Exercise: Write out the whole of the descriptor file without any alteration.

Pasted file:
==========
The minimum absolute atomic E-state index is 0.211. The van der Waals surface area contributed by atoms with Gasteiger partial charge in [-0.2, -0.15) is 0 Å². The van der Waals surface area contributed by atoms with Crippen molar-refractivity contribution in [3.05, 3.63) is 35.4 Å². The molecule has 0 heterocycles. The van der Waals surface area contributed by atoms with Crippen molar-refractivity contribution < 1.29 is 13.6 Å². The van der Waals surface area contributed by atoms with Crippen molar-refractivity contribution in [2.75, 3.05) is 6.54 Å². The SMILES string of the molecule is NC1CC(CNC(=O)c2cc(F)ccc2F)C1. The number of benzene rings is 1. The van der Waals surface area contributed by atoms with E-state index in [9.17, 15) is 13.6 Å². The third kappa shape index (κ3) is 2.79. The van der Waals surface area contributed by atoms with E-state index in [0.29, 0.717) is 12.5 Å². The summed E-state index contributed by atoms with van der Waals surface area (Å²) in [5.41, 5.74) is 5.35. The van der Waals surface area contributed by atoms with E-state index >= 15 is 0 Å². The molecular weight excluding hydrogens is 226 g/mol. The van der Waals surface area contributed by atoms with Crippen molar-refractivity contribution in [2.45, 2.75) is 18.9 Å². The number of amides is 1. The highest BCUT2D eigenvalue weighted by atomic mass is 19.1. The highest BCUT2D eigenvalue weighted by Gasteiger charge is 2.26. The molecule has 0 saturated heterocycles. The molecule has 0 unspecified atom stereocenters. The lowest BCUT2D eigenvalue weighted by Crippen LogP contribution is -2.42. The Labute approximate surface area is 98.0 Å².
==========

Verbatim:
The minimum absolute atomic E-state index is 0.211. The van der Waals surface area contributed by atoms with Gasteiger partial charge in [-0.2, -0.15) is 0 Å². The van der Waals surface area contributed by atoms with Crippen molar-refractivity contribution in [3.05, 3.63) is 35.4 Å². The molecule has 0 heterocycles. The van der Waals surface area contributed by atoms with Crippen molar-refractivity contribution < 1.29 is 13.6 Å². The van der Waals surface area contributed by atoms with Crippen molar-refractivity contribution in [2.75, 3.05) is 6.54 Å². The SMILES string of the molecule is NC1CC(CNC(=O)c2cc(F)ccc2F)C1. The number of benzene rings is 1. The van der Waals surface area contributed by atoms with E-state index in [9.17, 15) is 13.6 Å². The third kappa shape index (κ3) is 2.79. The van der Waals surface area contributed by atoms with E-state index in [0.29, 0.717) is 12.5 Å². The summed E-state index contributed by atoms with van der Waals surface area (Å²) in [5.41, 5.74) is 5.35. The van der Waals surface area contributed by atoms with E-state index >= 15 is 0 Å². The molecular weight excluding hydrogens is 226 g/mol. The van der Waals surface area contributed by atoms with Crippen molar-refractivity contribution in [2.45, 2.75) is 18.9 Å². The number of amides is 1. The highest BCUT2D eigenvalue weighted by atomic mass is 19.1. The highest BCUT2D eigenvalue weighted by Gasteiger charge is 2.26. The molecule has 0 saturated heterocycles. The molecule has 0 unspecified atom stereocenters. The lowest BCUT2D eigenvalue weighted by Crippen LogP contribution is -2.42. The Labute approximate surface area is 98.0 Å².